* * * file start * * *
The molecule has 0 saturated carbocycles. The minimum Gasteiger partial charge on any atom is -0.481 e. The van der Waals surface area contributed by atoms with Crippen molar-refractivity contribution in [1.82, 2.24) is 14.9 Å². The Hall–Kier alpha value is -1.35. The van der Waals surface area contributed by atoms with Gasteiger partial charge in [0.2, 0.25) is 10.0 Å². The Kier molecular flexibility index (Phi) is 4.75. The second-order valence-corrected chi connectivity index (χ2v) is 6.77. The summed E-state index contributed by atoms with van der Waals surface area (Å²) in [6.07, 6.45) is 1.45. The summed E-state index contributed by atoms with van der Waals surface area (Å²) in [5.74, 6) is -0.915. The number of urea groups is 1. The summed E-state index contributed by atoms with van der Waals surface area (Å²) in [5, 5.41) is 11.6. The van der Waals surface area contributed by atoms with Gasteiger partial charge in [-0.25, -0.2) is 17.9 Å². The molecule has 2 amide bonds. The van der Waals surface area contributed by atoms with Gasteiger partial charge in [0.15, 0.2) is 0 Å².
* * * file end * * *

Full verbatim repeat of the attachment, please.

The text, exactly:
The molecule has 0 saturated carbocycles. The minimum Gasteiger partial charge on any atom is -0.481 e. The van der Waals surface area contributed by atoms with Crippen molar-refractivity contribution in [1.82, 2.24) is 14.9 Å². The Hall–Kier alpha value is -1.35. The van der Waals surface area contributed by atoms with Gasteiger partial charge in [0.2, 0.25) is 10.0 Å². The Kier molecular flexibility index (Phi) is 4.75. The second-order valence-corrected chi connectivity index (χ2v) is 6.77. The summed E-state index contributed by atoms with van der Waals surface area (Å²) in [6.07, 6.45) is 1.45. The summed E-state index contributed by atoms with van der Waals surface area (Å²) in [5.74, 6) is -0.915. The number of urea groups is 1. The summed E-state index contributed by atoms with van der Waals surface area (Å²) in [5, 5.41) is 11.6. The van der Waals surface area contributed by atoms with Gasteiger partial charge in [-0.25, -0.2) is 17.9 Å². The molecule has 2 amide bonds. The van der Waals surface area contributed by atoms with Gasteiger partial charge in [0.15, 0.2) is 0 Å².